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The Young Carthaginian eBook

This eBook from the Gutenberg Project consists of approximately 352 pages of information about The Young Carthaginian.

Many of the baggage animals thus perished; but at last the head of the column found itself at the foot of the steep descent in a ravine with almost perpendicular walls, amid whose foot was in summer occupied by a mountain stream.  Into the depth of this ravine the rays of the sun never penetrated, and in it lay a mass of the previous year’s snow which had never entirely melted, but which formed with the water of the torrent a sheet of slippery ice.

The newly formed snow prevented the troops from seeing the nature of the ground, and as they stepped upon it they fell headlong, sliding in their armour down the rapidly sloping bed of ice, many dashing out their brains or breaking their limbs against the great boulders which projected through it.  The cavalry next attempted the passage, but with even less success, for the hoofs of the horses broke through the hard upper crust of the old snow and the animals sank in to their bellies.  Seeing that it was impossible to pass this obstacle, Hannibal turned back the head of the column until they reached the top of the ascent down which they had just come.  There he cleared away the snow and erected a camp; all the infantry were then brought down into the pass and set to work to build up a road along the side of the ravine.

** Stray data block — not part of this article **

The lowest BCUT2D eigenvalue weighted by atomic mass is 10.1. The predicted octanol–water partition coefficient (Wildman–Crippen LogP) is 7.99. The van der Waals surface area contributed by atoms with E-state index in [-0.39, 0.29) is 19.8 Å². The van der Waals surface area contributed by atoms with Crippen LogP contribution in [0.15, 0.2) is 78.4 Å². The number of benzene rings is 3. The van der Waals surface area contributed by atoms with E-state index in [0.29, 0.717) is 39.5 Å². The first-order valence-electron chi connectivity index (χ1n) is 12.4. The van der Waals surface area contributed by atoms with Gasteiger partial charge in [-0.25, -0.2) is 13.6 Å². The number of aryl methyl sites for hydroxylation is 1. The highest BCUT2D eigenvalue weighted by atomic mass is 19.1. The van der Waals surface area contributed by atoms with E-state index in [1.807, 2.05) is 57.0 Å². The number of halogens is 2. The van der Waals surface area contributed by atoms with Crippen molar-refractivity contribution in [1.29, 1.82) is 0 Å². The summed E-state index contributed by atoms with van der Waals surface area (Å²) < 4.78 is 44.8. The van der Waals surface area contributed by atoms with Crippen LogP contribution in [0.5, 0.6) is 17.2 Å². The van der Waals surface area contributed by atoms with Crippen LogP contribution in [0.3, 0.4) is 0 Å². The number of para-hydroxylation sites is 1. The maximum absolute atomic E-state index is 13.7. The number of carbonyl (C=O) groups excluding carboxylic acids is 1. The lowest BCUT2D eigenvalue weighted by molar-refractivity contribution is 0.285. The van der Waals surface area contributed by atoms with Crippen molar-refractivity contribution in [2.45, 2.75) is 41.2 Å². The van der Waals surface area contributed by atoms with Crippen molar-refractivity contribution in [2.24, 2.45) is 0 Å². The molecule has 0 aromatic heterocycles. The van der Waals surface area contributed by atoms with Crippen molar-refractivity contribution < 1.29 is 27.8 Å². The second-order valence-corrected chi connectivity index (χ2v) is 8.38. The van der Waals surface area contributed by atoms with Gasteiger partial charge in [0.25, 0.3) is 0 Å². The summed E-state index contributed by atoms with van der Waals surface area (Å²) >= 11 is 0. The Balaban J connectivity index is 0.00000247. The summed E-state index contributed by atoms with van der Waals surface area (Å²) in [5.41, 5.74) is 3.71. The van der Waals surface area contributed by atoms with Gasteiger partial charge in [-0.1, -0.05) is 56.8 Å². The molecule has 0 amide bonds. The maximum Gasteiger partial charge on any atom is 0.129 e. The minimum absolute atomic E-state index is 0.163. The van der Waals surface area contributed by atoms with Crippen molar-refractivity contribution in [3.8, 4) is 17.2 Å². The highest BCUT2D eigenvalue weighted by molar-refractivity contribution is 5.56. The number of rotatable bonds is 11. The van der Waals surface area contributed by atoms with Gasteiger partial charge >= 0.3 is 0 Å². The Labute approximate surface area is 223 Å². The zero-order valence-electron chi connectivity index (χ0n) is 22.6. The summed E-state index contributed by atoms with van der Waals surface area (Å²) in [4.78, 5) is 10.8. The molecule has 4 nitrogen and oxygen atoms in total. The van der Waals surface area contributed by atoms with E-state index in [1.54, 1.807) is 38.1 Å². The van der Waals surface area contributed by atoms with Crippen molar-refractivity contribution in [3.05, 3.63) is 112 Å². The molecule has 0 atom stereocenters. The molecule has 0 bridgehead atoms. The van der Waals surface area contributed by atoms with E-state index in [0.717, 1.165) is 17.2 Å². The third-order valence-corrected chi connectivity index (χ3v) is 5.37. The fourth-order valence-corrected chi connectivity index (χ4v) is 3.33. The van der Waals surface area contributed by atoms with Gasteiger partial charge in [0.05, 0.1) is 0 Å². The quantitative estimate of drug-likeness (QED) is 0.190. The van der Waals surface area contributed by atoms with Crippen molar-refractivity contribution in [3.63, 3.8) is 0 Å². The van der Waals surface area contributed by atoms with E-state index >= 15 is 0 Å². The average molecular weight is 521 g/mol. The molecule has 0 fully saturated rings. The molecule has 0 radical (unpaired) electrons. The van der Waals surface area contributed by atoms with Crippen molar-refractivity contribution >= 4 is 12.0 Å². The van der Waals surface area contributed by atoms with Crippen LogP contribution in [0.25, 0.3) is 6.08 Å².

The engineers with fire and explosives blasted away the foot of the cliffs; the infantry broke up the rocks and formed a level track.  All night the work continued, the troops relieving each other at frequent intervals, and by the morning a path which could be traversed by men on foot, horses, and baggage animals was constructed for a distance of three hundred yards, beyond which the obstacle which had arrested the advance of the army did not continue.

The cavalry, baggage animals, and a portion of the infantry at once continued their way down the valley, while the rest of the infantry remained behind to widen the road sufficiently for the elephants to pass along.  Although the work was pressed on with the greatest vigour it needed three days of labour in all before the elephants could be passed through.  The animals were by this time weak with hunger, for from the time when they had turned aside from the valley of the Isere the Alps had been wholly bare of trees, and the ground being covered with snow, no foliage or forage had been obtainable to eke out the store of flour which they carried for their consumption.  Nor was any wood found with which to manufacture the flat cakes into which the flour was formed for their rations.

The elephants once through, the march was continued, and, joining the troops in advance, who had halted in the woods below the snow level, the column continued its march.  On the third day after passing the gorge they issued out on to the plain of the Po, having lost in the fifteen days’ passage of the Alps great numbers of men from the attacks of the enemy, from the passage of the rapid torrents, from falls over the precipices, and from cold, and having suffered still more severely in horses and baggage animals.

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